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Monday
Oct252010

Meeting the Requirements for Occupational Safety and Sanitation for Migrant Farmworkers in North Carolina

A Policy Brief by the Center for Worker Health, Wake Forest University School of Medicine

This policy brief describes migrant farmworker experiences with components of the US-EPA Worker Protection Standard and the OSHA safety and sanitation regulations. Based on these results, we present recommendations to improve safety and sanitation conditions for farmworkers. Information for this policy brief is based on data collected by Wake Forest University School of Medicine investigators from 255 migrant farmworkers who were interviewed at monthly intervals from May through August 2007.

Click here to download this report.

Findings

Pesticide Safety Training

  • About 20% of the migrant farmworkers did not receive pesticide safety training at any time during the agricultural season.
  • About 1/3 of those who received pesticide safety training reported that they did not understand this information.

Sanitation and Safety in the Fields

  • About 20% of migrant farmworkers reported lacking individual cups for drinking water.
  • Lack of water for washing hands increased to more than 1/3 in late season.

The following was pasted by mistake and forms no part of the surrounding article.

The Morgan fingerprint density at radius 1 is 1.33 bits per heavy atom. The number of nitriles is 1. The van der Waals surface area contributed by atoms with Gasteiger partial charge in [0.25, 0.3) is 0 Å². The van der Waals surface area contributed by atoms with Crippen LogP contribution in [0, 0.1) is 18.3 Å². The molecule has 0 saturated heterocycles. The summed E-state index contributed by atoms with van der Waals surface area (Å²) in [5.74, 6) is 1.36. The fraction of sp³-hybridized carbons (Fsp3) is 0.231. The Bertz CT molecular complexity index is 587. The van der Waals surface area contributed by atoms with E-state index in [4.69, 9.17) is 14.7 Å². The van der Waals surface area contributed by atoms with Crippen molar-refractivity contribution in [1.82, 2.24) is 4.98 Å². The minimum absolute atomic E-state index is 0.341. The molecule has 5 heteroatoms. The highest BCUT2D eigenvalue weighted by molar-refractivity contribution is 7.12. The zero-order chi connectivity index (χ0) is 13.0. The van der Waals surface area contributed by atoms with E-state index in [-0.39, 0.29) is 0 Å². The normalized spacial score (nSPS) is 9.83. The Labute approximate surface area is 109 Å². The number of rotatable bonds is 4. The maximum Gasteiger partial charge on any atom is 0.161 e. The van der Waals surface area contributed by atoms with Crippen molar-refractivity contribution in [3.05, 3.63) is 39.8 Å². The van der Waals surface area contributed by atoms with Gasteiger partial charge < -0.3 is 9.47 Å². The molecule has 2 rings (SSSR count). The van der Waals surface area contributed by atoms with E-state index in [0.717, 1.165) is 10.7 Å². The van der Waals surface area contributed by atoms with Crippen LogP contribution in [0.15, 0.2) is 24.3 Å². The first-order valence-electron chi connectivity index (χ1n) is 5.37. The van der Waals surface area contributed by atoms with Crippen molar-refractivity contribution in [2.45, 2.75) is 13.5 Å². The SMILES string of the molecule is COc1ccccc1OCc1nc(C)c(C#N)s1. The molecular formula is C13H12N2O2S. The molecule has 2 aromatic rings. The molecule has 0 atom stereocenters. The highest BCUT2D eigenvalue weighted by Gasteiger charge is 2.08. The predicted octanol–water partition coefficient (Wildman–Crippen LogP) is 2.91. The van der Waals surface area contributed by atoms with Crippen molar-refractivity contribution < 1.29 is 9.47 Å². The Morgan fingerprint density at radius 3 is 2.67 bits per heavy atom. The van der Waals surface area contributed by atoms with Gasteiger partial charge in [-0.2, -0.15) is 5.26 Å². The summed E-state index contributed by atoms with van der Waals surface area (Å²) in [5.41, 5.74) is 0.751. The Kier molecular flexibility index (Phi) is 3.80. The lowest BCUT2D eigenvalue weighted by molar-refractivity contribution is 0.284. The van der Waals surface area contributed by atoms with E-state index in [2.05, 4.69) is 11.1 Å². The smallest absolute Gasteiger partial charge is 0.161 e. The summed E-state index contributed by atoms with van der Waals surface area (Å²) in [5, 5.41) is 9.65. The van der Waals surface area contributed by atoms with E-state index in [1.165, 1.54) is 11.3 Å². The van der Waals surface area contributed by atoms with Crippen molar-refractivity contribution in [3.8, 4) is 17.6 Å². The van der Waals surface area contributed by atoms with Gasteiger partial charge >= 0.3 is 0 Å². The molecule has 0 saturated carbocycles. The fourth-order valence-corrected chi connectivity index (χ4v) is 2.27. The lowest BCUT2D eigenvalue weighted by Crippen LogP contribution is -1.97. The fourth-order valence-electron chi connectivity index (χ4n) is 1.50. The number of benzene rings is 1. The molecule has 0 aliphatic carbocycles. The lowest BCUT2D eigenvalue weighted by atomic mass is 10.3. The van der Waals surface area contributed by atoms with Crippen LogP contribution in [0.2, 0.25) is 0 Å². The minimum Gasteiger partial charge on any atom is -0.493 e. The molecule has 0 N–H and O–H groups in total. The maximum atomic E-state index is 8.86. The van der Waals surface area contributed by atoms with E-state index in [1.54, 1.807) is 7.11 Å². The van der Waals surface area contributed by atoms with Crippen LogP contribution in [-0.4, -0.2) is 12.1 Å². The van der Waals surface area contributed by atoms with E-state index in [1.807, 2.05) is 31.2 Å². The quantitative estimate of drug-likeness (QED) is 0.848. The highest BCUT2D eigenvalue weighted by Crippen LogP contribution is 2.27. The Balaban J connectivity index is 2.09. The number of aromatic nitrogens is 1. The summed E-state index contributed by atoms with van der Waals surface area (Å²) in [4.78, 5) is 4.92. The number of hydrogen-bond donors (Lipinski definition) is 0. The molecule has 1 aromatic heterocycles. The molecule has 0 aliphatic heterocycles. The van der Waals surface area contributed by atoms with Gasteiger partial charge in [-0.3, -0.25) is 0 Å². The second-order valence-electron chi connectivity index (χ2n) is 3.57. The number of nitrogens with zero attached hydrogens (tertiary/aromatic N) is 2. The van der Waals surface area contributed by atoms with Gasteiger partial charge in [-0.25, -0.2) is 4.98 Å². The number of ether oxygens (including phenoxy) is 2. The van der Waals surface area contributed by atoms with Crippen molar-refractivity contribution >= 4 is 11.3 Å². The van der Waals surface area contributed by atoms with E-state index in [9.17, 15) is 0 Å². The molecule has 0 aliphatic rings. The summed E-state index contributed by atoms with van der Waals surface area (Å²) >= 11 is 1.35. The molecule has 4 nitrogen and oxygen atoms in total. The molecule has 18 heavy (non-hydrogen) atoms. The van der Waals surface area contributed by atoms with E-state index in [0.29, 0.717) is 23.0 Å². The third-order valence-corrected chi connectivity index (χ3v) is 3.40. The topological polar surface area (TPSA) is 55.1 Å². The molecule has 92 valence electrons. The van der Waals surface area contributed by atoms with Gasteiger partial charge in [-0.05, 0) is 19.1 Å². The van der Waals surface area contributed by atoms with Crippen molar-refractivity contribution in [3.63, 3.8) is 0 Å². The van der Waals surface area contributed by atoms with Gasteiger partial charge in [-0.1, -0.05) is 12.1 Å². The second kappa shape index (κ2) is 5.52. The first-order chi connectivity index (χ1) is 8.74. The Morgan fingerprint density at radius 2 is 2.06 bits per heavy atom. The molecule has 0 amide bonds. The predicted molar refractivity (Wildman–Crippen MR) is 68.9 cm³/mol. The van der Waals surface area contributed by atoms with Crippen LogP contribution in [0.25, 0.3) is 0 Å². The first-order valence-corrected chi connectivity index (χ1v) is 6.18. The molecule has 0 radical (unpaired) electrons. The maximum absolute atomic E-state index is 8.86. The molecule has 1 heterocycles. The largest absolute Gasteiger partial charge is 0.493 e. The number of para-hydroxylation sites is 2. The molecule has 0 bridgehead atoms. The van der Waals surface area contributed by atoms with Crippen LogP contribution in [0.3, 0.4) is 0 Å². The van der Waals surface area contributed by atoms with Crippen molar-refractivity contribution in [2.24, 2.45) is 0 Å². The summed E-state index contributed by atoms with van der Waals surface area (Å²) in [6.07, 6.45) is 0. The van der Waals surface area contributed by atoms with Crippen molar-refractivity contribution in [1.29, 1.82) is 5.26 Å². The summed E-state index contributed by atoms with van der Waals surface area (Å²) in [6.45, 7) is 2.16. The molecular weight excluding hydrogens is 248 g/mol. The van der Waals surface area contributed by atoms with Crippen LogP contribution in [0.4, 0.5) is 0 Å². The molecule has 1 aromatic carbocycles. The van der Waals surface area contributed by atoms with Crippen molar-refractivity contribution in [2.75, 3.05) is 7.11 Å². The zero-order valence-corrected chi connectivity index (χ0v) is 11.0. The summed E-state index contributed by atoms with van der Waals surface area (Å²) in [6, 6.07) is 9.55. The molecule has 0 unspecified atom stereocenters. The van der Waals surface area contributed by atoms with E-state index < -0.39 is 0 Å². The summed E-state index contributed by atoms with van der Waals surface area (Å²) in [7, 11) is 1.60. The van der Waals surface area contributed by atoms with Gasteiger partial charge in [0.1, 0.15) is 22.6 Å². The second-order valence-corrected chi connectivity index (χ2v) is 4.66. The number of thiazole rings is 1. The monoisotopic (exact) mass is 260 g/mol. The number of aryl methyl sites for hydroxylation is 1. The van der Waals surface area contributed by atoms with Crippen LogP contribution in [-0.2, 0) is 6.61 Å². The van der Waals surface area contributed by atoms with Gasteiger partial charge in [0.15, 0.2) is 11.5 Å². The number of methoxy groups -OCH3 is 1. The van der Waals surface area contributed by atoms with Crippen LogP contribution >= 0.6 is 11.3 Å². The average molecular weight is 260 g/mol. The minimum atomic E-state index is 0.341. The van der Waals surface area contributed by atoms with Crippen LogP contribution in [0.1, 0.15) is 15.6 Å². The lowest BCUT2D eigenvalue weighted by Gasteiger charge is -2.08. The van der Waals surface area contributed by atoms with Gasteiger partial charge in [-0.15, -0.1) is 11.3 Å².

• About 1/2 of migrant farmworkers reported having no soap available for hand washing.
  • About 60% reported having no disposable towels available for hand washing.

Meeting Residential Sanitation Requirements 

  • About 3% of migrant workers lived in camps with more than 10 workers for each working showerhead.
  • About 20% lived in camps with more than 30 workers for each laundry washtub or washing machine.
  • About 20% of migrant workers lived in camps with more than 8 workers for each working showerhead.

Policy Implications

Current safety and sanitation regulations meant to reduce occupational hazards among migrant farmworkers are not being attained. Greater enforcement of these regulations is required. Current regulations, such as having a working shower for ten or fewer migrant workers or a laundry tub or washing machine for 30 or fewer migrant workers, may not be sufficient to provide a safe environment for these workers.

Recommendations

Several steps can be taken to improve safety and sanitation conditions for farmworkers.

  • Agricultural employers should be educated about pesticide exposure among their workers and the steps that they can take to reduce this exposure.
  • The number of inspectors for pesticide, field, and housing safety and sanitation needs to be increased so that all farms can be inspected annually.
  • Inspections for pesticide, field, and housing safety need to be conducted regularly throughout the agricultural season.
  • Penalties for violating pesticide, field, and housing safety standards need to be assessed and increased.